Old age today is a contentious topic. It can be seen as a demographic timebomb or as a resource of wisdom and experience to be valued and exploited. There is frequent debate over how we value the elderly, and whether ageing is an affliction to be treated or a natural process to be embraced. Karen Cokayne explores how ancient Rome dealt with the physical, intellectual and emotional implications of the ageing process, and asks how the Romans themselves experienced and responded to old age. Drawing on a wide range of contemporary material - written sources, inscriptions, and visual evidence - the study brings into focus universal concerns, including geriatric illness, memory loss and senility; the status and role of the old, sexuality and family relationships. The book's unique emphasis on both the individual and society's responses to ageing makes it a valuable contribution to the study of the social history of Rome.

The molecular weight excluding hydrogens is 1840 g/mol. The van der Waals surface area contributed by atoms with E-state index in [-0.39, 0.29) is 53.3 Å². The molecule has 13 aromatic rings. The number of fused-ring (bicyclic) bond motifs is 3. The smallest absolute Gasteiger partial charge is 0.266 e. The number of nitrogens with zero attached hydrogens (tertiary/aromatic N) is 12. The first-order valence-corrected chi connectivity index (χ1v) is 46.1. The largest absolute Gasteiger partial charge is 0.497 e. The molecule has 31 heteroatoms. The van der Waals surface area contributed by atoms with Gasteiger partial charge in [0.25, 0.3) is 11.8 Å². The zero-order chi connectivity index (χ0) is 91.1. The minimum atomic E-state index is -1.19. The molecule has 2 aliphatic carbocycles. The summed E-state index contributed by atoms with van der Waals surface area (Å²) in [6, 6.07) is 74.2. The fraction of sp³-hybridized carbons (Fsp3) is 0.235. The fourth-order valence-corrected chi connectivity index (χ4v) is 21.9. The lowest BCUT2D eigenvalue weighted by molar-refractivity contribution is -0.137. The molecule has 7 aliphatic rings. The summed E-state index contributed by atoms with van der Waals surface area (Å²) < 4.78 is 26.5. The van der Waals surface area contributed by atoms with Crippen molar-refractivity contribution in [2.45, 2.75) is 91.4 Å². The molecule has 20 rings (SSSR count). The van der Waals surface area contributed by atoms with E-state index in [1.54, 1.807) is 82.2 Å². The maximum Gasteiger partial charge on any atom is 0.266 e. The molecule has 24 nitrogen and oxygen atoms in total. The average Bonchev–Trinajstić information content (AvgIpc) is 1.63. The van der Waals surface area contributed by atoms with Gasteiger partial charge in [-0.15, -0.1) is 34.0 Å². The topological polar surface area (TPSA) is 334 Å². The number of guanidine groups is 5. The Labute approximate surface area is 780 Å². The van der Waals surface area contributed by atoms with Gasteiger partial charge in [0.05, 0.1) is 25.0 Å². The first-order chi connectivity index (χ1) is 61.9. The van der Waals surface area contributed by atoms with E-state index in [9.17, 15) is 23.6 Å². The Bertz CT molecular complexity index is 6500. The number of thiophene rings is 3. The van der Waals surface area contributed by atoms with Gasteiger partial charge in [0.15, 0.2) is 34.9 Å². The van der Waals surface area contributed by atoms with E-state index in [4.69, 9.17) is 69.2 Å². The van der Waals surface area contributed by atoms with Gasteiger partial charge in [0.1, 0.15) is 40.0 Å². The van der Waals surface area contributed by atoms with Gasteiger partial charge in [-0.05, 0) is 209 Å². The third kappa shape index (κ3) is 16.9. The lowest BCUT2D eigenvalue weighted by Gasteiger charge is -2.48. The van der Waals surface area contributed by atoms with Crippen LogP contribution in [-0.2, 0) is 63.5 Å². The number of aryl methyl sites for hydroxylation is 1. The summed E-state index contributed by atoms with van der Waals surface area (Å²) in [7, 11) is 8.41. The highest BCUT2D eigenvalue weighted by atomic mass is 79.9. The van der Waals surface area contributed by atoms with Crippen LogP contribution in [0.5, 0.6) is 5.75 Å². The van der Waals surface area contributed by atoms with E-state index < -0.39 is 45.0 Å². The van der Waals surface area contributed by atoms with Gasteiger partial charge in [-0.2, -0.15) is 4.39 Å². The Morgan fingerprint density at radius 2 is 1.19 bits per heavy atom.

'This book offers a rich collection of evidence and anecdote that will illuminate any account of family life.' - JACT Review